The Old Testament (OT) describes the Lord meeting with “the sons of God” (1 Ki 22:19–21; Job 2:1; Ps 89:5–7).  Some scholars object that it debases God for him to consult with created beings like angels (Isa 40:13–14). However, the Lord chooses to operate in that fashion, rather than needing to do so (Gen 18:16–18).[19]

For example, in Gen 11:5–8, the Lord discussed his plans with his heavenly court, but he carried out the decision himself (cf. Job 38:4–7).[20]

The divine image differentiates between animals and people, not between angels and people (Gen 1:24–26; Gen 5:3). Therefore, this interpretation could easily mesh with how Moses’s original audience understood the plural pronoun.[21]

Record the arguments for and against this position below.



God does not exist in isolation but as one in close community with others.[22] Thus, the plural “us” may represent the creator and the Holy Spirit (Gen 1:1–2).[23]

Aside from the Old Testament (OT), the name Elohim (the plural form of “God”) always refers to multiple gods in the ANE, yet the singular “El” occurs as the name of one of the highest gods.

Concerning the God of Israel, “Elohim” appears 2,372 times, while the singular “El” appears only fifty-seven times, mostly in the book of Job.[24] This linguistic evidence points to the possibility of several persons within the creator.[25]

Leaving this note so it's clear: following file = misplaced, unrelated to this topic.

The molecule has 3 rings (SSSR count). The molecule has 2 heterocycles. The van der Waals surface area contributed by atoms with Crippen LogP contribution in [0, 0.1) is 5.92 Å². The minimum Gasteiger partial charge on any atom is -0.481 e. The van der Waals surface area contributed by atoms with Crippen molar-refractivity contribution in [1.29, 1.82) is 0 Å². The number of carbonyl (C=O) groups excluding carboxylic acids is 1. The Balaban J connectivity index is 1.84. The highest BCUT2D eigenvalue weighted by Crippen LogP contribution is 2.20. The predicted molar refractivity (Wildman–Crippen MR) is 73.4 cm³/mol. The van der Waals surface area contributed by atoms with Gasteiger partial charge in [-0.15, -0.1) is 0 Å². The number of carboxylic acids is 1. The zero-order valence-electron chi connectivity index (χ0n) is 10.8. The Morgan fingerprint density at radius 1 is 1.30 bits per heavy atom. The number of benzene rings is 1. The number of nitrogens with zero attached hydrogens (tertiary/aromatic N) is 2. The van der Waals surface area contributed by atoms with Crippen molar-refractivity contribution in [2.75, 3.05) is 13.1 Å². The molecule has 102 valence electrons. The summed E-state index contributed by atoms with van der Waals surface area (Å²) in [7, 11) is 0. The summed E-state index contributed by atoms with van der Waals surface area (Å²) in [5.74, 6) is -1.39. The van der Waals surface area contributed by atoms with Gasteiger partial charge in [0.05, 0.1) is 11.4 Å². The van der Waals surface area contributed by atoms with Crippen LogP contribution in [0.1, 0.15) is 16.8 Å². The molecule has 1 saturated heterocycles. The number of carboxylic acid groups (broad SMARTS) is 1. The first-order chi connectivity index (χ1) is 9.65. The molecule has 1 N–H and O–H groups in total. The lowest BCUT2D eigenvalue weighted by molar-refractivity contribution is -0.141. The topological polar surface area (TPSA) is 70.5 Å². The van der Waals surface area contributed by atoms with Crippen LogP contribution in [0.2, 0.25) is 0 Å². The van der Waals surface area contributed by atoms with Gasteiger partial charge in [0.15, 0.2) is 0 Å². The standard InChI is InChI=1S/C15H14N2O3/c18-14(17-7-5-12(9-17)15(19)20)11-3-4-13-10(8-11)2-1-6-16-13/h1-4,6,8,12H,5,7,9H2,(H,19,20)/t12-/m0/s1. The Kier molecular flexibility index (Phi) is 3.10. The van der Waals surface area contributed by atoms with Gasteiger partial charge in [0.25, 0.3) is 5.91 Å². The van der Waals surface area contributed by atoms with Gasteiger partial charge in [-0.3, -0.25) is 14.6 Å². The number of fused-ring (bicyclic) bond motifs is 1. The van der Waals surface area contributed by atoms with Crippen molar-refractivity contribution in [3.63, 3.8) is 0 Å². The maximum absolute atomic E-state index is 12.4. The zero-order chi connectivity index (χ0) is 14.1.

The Epistle of Barnabas (ca. 80–120 AD), specifically identifies the Son as the one to whom the creator spoke in Gen 1:26.[26]

Although Christians have traditionally adopted this interpretation, scholars unite in agreement that the author of Genesis would never have intended to convey that to his original audience.[27]

The other cases where the OT refers to God with a plural pronoun do not seem to refer to various persons within the Godhead (Gen 3:22–24;[28] Gen 11:7; Isa 6:6–8).[29]

Even within the New Testament (NT), no text specifically states that the plural in Gen 1:26 refers to the Trinity.[30]

On the other hand, the NT does provide hints of plurality within God, such as John 1:1–3, 14; Col 1:15–19; and Heb 1:2.[31]

List the positive and negative aspects of this view..


Finally, there are grammatical and rhetorical issues to consider as our fourth, fifth, and sixth options.[32]

Genesis 1:26; Gen 11:7; and Isa 6:8 could all be cases where the authors employed a majestic plural,[33] as if the Queen of England had stated, “We are not amused.” Yet, a prominent Hebrew scholar observed that plurals of majesty are never used with verbs.[34]

Other possibilities include linguistic agreement with Elohim, the plural name of God,[35]or that the Lord was talking to himself for encouragement.[36]

Since none of these occur regularly in the OT, most scholars easily dismiss the grammatical and rhetorical categories.[37]

List the support for and against each of these possibilities.



Consequently, two strong contenders remain. When viewed through the lens of the understanding of the original audience, the most likely candidate is that God was speaking to his heavenly court.

In the OT, angels did occasionally appear as men (Gen 18:1–3; Gen 19:1). Note that when God created in Gen 1:27, the verb “created” is singular. From that vantage point, this comprises a divine proclamation to the heavenly court.[38]